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Ruins of the floor of a late Roman villa. The floored part is the exedra. The rest of the room disappeared and shows the columns of the hypocaust.

In architecture, an exedra[1] is a semicircular recess, often crowned by a semi-dome, which is usually set into a building's facade. The original Greek sense (a seat out of doors) was applied to a room that opened onto a stoa, ringed with curved high-backed stone benches, a suitable place for a philosophical conversation. An exedra may also be expressed by a curved break in a colonnade, perhaps with a semi-circular seat.

The exedra would typically have an apsidal podium that supported the stone running bench. The free-standing exedra, often originally supporting bronze portrait statues[2] is a familiar type of Hellenistic structure,[3] characteristically sited along sacred ways or in open places in sanctuaries, such as at Delos or Epidaurus; sometimes Hellenistic exedras were built in relation to a city's agora, as at Priene.


The exedra achieved particular popularity in Roman architecture during the Roman Empire. In the 1st century CE, Nero's architects incorporated exedrae throughout the planning of his Domus Aurea, enriching the volumes of the party rooms, a part of what made Nero's palace so breathtakingly pretentious to traditional Romans, for no one had ever seen domes and exedrae in a dwelling before. An exedra was normally a public feature: when rhetoricians and philosophers disputed in a Roman gymnasium it was in an exedra, opening into the peristyle that they gathered. A basilica featured a large exedra at the far end from its entrance, where the magistrates sat, usually raised up several steps, in hearing cases. This was called a tribuna in Latin, and tribune is used for an area of raised floor backing onto a wall, often in an exedra.

Later uses

An exedra adopted by Leo von Klenze for a neoclassical interior space, at the Hermitage in Saint Petersburg, Russia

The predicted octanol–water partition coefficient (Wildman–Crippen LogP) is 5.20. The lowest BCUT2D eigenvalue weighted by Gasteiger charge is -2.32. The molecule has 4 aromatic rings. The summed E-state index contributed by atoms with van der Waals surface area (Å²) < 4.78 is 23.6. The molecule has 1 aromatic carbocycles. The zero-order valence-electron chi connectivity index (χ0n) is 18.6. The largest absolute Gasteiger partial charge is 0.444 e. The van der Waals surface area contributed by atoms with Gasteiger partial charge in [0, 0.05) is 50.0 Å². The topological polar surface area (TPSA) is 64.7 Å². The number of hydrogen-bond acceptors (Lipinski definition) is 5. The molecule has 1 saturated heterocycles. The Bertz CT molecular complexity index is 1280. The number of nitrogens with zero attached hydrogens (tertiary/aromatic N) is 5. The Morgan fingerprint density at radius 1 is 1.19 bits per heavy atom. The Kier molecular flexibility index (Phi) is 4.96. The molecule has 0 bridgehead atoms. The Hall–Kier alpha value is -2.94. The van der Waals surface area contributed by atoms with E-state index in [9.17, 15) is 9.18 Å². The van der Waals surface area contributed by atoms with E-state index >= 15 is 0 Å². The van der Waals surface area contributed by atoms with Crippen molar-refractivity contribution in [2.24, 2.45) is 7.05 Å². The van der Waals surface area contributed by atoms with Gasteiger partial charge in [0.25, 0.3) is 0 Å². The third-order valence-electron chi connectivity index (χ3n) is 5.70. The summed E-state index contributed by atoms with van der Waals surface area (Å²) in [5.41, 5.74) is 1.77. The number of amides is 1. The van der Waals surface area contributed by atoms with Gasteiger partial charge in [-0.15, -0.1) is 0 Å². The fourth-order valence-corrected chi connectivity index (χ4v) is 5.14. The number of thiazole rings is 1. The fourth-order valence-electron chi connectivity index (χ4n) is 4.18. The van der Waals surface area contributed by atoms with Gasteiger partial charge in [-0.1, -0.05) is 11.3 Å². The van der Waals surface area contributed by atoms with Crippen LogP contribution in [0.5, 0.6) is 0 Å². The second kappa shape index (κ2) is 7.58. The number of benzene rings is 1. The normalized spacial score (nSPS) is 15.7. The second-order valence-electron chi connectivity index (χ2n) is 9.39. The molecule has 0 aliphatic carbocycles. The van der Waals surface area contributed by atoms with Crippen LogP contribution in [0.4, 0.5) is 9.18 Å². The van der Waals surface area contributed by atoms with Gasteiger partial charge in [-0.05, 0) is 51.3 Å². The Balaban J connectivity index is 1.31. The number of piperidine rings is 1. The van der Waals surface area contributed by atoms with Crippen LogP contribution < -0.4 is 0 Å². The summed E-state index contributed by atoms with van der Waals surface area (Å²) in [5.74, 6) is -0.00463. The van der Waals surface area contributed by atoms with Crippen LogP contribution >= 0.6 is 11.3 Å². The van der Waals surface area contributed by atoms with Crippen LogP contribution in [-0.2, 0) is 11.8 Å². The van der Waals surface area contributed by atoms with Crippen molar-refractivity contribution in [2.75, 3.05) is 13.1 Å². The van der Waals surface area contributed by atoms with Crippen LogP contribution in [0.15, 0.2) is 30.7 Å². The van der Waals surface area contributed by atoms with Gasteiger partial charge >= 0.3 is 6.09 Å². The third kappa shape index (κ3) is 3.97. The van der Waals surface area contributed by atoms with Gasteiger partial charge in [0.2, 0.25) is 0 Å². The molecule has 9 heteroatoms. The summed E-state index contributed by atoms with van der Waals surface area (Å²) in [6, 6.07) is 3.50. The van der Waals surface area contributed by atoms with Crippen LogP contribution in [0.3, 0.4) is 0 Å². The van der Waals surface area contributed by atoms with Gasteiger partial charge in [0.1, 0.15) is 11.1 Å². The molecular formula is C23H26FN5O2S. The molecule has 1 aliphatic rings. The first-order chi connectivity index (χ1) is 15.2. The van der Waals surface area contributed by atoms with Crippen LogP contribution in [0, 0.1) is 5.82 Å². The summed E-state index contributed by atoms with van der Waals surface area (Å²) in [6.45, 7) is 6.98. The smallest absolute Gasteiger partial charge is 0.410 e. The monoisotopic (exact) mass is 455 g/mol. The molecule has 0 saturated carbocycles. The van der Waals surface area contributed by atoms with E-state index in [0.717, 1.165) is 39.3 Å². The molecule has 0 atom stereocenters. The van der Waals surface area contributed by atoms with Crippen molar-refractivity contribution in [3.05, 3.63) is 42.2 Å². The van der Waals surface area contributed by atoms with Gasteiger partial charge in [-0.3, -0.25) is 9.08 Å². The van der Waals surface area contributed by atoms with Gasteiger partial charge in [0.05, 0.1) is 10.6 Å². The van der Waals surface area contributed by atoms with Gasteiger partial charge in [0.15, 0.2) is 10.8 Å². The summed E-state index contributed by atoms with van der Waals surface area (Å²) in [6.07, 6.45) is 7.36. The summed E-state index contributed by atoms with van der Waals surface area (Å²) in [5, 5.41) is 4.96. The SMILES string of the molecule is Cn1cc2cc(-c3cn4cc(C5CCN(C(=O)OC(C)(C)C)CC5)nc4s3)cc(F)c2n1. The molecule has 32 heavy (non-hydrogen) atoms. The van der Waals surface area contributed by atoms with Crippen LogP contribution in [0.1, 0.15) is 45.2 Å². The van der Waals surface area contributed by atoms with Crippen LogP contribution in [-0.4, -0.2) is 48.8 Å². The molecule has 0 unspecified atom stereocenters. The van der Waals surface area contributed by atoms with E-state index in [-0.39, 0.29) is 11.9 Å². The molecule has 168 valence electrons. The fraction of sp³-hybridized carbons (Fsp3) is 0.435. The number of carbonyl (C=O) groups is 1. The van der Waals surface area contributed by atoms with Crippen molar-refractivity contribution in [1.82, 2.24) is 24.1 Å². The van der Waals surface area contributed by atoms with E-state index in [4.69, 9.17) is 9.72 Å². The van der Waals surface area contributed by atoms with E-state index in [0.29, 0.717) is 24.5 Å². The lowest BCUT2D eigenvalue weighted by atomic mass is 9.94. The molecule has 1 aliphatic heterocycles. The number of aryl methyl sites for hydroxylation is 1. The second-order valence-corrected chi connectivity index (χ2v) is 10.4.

Following precedents from Rome, exedrae continued to be in widespread use architecturally after the fall of Rome. In Byzantine architecture and Romanesque architecture, this familiar feature developed into the apse and is fully treated there. The term exedra is still often used for secondary apses or niches in the more complicated plans of later Byzantine churches; another term is conch. A famous use of the exedra is in Donato Bramante's Cortile del Belvedere extension of the Vatican Palace.

In Muslim architecture, the exedra becomes a mihrab and invariably retains religious associations, wherever it is seen, even on the smallest scale, as a prayer niche.

Both Baroque and Neoclassical architecture used exedras. Baroque architects, (for example, Cortona in his Villa Pigneto), to enrich the play of light and shade and give rein to expressive volumes, Neoclassical architects, to articulate the rhythmic pacing of a wall elevation. A classic example of a Baroque exedra on a (comparatively) reduced scale within its context, is the central niche of the Trevi Fountain in Rome, sheltering a statue of Neptune.

The interior exedra was richly exploited by Scottish neoclassical architect, Robert Adam and his followers. During the 18th century, an exedra became a popular garden feature or folly, often used as an ornamental curved screening wall to hide another part the garden. Examples can be found at Belton House and West Wycombe Park.

Many classicizing bandshells in public parks are exedrae, for the shape, with its half-dome heading, reflects sound forwards. The Hollywood Bowl's shell (illus. at that entry) takes the form of the head of a gargantuan exedra, stripped of classicizing details.


  1. ^ The plural exedras is perfectly correct in English.
  2. ^ Their ghostly presence revealed now only by dedicatory inscriptions and cuttings in the masonry for their placement.
  3. ^ Suzanne Freifrau von Thüngen, Die Freistehende Griechische Exedra (Mainz:Zabern) 1994. Reviewed by Christopher Ratté in American Journal of Archaeology 101.1 (January 1997:181-182); Von Thüngen's catalogue, not pretending to be complete, lists 163 exedras.

1911 encyclopedia

Up to date as of January 14, 2010

From LoveToKnow 1911

EXEDRA, or Exhedra (from Gr. E, out, and apa, a seat), an architectural term originally applied to a seat or recess out of doors, intended for conversation. Such recesses were generally semicircular, as in the important example built by Herodes Atticus at Olympia. In the great Roman thermae (baths) they were of large size, and like apses were covered with a hemispherical vault. An example of these exists at Pompeii in the Street of the Tombs. From Vitruvius we learn that they were often covered over, and they are described by him (v. II) as places leading out of porticoes, where philosophers and rhetoricians could debate or harangue.

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